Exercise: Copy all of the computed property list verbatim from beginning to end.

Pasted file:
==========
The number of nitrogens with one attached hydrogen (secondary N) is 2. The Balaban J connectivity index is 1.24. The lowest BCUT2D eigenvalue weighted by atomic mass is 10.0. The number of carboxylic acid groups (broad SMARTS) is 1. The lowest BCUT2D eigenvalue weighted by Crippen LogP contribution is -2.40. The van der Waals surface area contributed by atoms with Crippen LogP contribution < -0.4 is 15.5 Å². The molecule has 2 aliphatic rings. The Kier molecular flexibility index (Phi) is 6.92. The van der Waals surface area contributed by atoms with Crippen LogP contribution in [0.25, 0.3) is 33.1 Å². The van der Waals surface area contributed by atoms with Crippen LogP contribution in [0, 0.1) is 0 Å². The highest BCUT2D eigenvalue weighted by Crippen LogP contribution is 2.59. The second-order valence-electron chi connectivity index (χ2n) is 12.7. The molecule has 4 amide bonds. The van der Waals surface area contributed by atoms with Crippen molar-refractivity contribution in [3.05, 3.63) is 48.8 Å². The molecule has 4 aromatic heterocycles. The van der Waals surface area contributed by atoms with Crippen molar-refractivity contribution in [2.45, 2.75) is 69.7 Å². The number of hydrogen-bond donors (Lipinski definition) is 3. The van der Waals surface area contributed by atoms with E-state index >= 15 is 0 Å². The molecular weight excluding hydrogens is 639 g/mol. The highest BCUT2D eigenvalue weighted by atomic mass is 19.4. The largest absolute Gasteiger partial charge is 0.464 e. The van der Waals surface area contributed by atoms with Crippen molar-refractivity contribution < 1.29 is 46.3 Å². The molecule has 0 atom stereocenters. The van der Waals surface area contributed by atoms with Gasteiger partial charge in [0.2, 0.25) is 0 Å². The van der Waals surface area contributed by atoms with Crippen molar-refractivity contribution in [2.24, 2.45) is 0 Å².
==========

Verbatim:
The number of nitrogens with one attached hydrogen (secondary N) is 2. The Balaban J connectivity index is 1.24. The lowest BCUT2D eigenvalue weighted by atomic mass is 10.0. The number of carboxylic acid groups (broad SMARTS) is 1. The lowest BCUT2D eigenvalue weighted by Crippen LogP contribution is -2.40. The van der Waals surface area contributed by atoms with Crippen LogP contribution < -0.4 is 15.5 Å². The molecule has 2 aliphatic rings. The Kier molecular flexibility index (Phi) is 6.92. The van der Waals surface area contributed by atoms with Crippen LogP contribution in [0.25, 0.3) is 33.1 Å². The van der Waals surface area contributed by atoms with Crippen LogP contribution in [0, 0.1) is 0 Å². The highest BCUT2D eigenvalue weighted by Crippen LogP contribution is 2.59. The second-order valence-electron chi connectivity index (χ2n) is 12.7. The molecule has 4 amide bonds. The van der Waals surface area contributed by atoms with Crippen molar-refractivity contribution in [3.05, 3.63) is 48.8 Å². The molecule has 4 aromatic heterocycles. The van der Waals surface area contributed by atoms with Crippen molar-refractivity contribution in [2.45, 2.75) is 69.7 Å². The number of hydrogen-bond donors (Lipinski definition) is 3. The van der Waals surface area contributed by atoms with E-state index >= 15 is 0 Å². The molecular weight excluding hydrogens is 639 g/mol. The highest BCUT2D eigenvalue weighted by atomic mass is 19.4. The largest absolute Gasteiger partial charge is 0.464 e. The van der Waals surface area contributed by atoms with Crippen molar-refractivity contribution < 1.29 is 46.3 Å². The molecule has 0 atom stereocenters. The van der Waals surface area contributed by atoms with Gasteiger partial charge in [0.2, 0.25) is 0 Å². The van der Waals surface area contributed by atoms with Crippen molar-refractivity contribution in [2.24, 2.45) is 0 Å².